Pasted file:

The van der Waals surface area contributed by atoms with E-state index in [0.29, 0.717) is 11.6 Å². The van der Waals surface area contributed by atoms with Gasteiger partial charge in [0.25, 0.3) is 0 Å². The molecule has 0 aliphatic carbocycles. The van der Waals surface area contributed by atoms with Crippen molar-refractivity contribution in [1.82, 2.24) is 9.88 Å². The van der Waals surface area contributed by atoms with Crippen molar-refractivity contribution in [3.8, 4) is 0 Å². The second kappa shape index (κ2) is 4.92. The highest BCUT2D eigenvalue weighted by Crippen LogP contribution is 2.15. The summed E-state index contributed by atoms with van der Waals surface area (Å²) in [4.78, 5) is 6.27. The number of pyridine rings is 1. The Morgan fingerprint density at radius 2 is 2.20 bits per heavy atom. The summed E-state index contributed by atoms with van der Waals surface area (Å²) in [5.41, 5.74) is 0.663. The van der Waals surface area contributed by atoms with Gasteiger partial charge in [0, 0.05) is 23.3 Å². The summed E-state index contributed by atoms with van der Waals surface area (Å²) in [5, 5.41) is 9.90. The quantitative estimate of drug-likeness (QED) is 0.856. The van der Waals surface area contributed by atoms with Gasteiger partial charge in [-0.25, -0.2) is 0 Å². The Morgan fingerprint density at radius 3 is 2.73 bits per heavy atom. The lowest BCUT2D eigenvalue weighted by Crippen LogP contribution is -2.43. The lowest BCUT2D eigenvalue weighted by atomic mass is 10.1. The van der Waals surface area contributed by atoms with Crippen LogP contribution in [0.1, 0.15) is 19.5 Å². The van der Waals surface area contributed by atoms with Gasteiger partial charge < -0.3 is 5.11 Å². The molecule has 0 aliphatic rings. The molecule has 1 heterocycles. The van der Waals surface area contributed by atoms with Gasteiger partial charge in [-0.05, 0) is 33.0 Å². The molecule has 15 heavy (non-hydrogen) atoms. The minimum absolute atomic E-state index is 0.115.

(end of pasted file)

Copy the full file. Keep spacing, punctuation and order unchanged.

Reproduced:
The van der Waals surface area contributed by atoms with E-state index in [0.29, 0.717) is 11.6 Å². The van der Waals surface area contributed by atoms with Gasteiger partial charge in [0.25, 0.3) is 0 Å². The molecule has 0 aliphatic carbocycles. The van der Waals surface area contributed by atoms with Crippen molar-refractivity contribution in [1.82, 2.24) is 9.88 Å². The van der Waals surface area contributed by atoms with Crippen molar-refractivity contribution in [3.8, 4) is 0 Å². The second kappa shape index (κ2) is 4.92. The highest BCUT2D eigenvalue weighted by Crippen LogP contribution is 2.15. The summed E-state index contributed by atoms with van der Waals surface area (Å²) in [4.78, 5) is 6.27. The number of pyridine rings is 1. The Morgan fingerprint density at radius 2 is 2.20 bits per heavy atom. The summed E-state index contributed by atoms with van der Waals surface area (Å²) in [5.41, 5.74) is 0.663. The van der Waals surface area contributed by atoms with Gasteiger partial charge in [0, 0.05) is 23.3 Å². The summed E-state index contributed by atoms with van der Waals surface area (Å²) in [5, 5.41) is 9.90. The quantitative estimate of drug-likeness (QED) is 0.856. The van der Waals surface area contributed by atoms with Gasteiger partial charge in [-0.25, -0.2) is 0 Å². The Morgan fingerprint density at radius 3 is 2.73 bits per heavy atom. The lowest BCUT2D eigenvalue weighted by Crippen LogP contribution is -2.43. The lowest BCUT2D eigenvalue weighted by atomic mass is 10.1. The van der Waals surface area contributed by atoms with Crippen LogP contribution in [0.1, 0.15) is 19.5 Å². The van der Waals surface area contributed by atoms with Gasteiger partial charge < -0.3 is 5.11 Å². The molecule has 0 aliphatic rings. The molecule has 1 heterocycles. The van der Waals surface area contributed by atoms with Gasteiger partial charge in [-0.05, 0) is 33.0 Å². The molecule has 15 heavy (non-hydrogen) atoms. The minimum absolute atomic E-state index is 0.115.